Bloomberg’s appeal of pro-gay marriage ruling draws protest at end of 30-day stay
Gay and lesbian couples from around the world would have been able to marry in New York City on Friday, March 11 had Mayor Michael Bloomberg not ap-pealed the decision of State Supreme Court Justice Doris Ling-Cohan ordering the city clerk to stop discriminating in the issuance of marriage licenses.
“Mayor Bloomberg, do not stand in the way of justice,” said Ian Au of Marriage Equality/ New York in opening a press conference at City Hall with other advocates marking the day. “Marriage is our right under the Constitution.”
City Councilwoman Margarita Lopez, a Manhattan Democrat, called it a “sad day for thousands of same-sex couples” and called upon Bloomberg to drop the appeal so that couples who have been together for as long as 50 years “can stop living as legal strangers.”
Assemblywoman Deborah Glick, also a Democrat from Manhattan, chided Bloomberg for insisting that the city had “an obligation” to appeal the case, in order to avoid having marriages licensed by the city but later overturned by the Court of Appeals, the state’s highest court.
“Who asked you, Mr. Mayor?” Glick said. “We don’t need a paternalistic mayor.”
She noted that she cannot marry her longtime partner, but could hook up with a guy in a bar tonight and marry him tomorrow and “the state would bless that.”
The chief sponsor of the state Right to Marry Bill, Manhattan Democratic Assemblyman Dick Gottfried, said that Bloomberg, who first announced his support for same-sex marriage at the same time he decided to appeal Ling-Cohan’s decision, has not been to Albany to lobby for his bill.
“I’d welcome his support,” Gottfried said.
Gottfried attacked the city’s Law Department for its brief against same-sex marriage in the case, charging that it “contains some of the nastiest language you can imagine.” He also said that there was no need for Bloomberg to challenge the decision to get same-sex marriage before the Court of Appeals because similar cases around the state have already been appealed to the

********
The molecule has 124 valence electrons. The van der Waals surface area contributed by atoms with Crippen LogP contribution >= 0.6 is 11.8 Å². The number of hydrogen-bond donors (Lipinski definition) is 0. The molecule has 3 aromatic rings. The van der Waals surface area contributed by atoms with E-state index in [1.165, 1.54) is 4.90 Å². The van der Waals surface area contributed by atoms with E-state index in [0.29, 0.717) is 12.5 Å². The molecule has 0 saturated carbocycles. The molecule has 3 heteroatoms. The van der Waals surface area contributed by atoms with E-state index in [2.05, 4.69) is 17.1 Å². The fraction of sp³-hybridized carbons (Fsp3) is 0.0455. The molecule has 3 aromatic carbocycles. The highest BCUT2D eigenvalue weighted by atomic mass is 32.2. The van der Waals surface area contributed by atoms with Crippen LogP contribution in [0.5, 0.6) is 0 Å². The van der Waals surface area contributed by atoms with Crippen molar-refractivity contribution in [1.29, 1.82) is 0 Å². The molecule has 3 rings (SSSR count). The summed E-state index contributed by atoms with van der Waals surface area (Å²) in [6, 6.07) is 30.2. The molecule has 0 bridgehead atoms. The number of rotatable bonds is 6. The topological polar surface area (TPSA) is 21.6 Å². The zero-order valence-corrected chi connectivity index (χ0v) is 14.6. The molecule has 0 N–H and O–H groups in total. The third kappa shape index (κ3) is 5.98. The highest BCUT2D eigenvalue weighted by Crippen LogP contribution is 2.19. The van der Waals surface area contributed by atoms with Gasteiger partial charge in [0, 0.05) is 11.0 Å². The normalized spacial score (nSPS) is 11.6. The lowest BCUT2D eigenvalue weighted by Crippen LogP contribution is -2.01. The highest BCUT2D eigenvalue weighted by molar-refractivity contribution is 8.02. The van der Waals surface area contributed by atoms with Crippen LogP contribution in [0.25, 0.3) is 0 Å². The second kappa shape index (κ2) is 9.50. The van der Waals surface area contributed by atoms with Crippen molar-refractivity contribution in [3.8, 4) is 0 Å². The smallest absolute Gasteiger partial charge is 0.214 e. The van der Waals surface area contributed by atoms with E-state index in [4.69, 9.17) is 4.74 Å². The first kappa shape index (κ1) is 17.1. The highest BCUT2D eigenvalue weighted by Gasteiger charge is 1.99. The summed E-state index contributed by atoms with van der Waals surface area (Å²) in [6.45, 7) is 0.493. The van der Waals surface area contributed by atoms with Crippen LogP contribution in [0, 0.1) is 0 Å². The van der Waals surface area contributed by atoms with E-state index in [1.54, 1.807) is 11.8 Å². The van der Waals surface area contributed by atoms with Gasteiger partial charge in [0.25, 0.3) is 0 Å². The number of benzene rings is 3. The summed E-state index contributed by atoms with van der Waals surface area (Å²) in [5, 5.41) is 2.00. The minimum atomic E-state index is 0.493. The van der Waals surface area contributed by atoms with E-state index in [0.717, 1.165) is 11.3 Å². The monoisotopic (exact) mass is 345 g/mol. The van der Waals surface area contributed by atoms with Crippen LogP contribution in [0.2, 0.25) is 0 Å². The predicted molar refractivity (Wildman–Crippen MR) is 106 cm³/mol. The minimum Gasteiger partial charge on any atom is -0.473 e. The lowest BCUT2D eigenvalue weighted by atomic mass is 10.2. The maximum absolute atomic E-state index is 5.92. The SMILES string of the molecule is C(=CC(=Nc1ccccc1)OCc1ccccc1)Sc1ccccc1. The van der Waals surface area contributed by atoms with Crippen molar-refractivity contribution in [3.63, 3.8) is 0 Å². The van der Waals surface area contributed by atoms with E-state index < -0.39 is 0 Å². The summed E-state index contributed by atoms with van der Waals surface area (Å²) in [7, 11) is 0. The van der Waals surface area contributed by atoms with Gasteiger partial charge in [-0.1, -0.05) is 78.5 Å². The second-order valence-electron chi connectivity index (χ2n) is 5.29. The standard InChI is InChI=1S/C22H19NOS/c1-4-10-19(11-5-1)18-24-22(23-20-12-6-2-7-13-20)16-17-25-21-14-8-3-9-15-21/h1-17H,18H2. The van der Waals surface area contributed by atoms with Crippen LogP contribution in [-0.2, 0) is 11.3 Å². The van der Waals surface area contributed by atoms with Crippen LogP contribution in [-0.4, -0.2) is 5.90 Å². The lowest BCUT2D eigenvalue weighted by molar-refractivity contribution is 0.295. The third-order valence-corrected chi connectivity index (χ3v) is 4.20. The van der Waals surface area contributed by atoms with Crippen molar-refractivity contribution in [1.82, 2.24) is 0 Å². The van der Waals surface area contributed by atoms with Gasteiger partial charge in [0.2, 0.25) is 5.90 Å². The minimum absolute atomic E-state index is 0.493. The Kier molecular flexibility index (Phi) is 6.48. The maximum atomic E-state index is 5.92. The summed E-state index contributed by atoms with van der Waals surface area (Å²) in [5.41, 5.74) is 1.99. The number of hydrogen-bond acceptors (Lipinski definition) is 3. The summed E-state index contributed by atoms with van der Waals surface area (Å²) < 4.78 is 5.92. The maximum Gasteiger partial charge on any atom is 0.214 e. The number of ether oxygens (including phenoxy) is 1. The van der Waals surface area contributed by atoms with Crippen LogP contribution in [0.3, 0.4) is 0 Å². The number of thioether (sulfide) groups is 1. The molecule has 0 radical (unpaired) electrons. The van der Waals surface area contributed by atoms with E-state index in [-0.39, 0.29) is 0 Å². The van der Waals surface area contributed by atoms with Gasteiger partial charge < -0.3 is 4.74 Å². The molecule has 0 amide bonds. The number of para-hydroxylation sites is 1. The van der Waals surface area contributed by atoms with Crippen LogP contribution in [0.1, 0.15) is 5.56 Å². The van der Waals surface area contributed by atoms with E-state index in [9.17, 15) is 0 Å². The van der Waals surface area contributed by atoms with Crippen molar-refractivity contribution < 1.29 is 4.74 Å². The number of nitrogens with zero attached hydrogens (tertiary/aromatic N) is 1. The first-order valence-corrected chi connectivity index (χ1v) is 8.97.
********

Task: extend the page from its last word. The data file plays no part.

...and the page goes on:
City Corporation Counsel Michael Cardozo issued a statement saying, “Given the conflicting court rulings this vital issue, and the confusion and uncertainty that would prevail were different interpretations of a state law allowed to take effect before a final decision is rendered, it would be irresponsible for the city to do anything other than to appeal Judge Ling-Cohan’s ruling. Issuing marriage licenses that could be nullified in a year helps no one.”
Gottfried noted that Cordozo was president of the City Bar Association at the time that the group issued a report contending that gay couples already had the right to marry under existing state law.
Congressman Barney Frank, a gay Massachusetts Democrat, recently told a New York audience that Bloomberg’s appeal is “terrible for us,” because it denied gay couples the leverage they would have enjoyed if they were already married at the time the case went before the Court of Appeals.
Rev. Pat Bumgardner, pastor of the Metropolitan Community Church on Manhattan’s West Side, said of Bloomberg, “We are really lucky he has only two sides to his mouth so that is all we have to track.”
“Mayor Bloomberg is hiding behind what happened in San Francisco,” said Michael Sabatino, who married his husband Robert Voorheis in Canada in 2003, “but what happened there was civil disobedience. New York has a judgment by a court.”
Bradley Curry and Mel Bryant, together for seven years, had a holy union at MCC in 2003, and had a ceremony at the city clerk’s office on February 14 performed by Bumgardner as part of a Freedom to Marry Day action. The city denied them a license.
“Let us get on with our lives and leave us alone,” Bryant said.
Lopez said that she had been threatened by State Sen. Ruben Diaz, a Bronx Democrat and a leading anti-gay marriage activist, with political retribution for her support for same-sex marriage in her run for Manhattan borough president.
Diaz told Gay City News, “The lies have to stop somewhere,” but refused to discuss what he had said to Lopez.
Maria Del Carmen Arroyo, a Democrat who just won a special election to a Bronx City Council seat, was chatting with gay staffers outside the press conference. Asked if she supported the right of gay people to marry, she said she would “reserve” her position, but noted that Diaz “was one of my strongest supporters—enough said.”
Resolutions supporting same-sex marriage were introduced into the City Council last year, but no action has been taken on them.
Ron Zacchi, co-director of Marriage Equality/ New York, said his group intends to keep pressuring Bloomberg to drop his appeal.
“Our community will not stand for it,” he said.
The group plans a march across the Brooklyn Bridge for same-sex marriage rights on May 22, similar to one that drew thousands last year.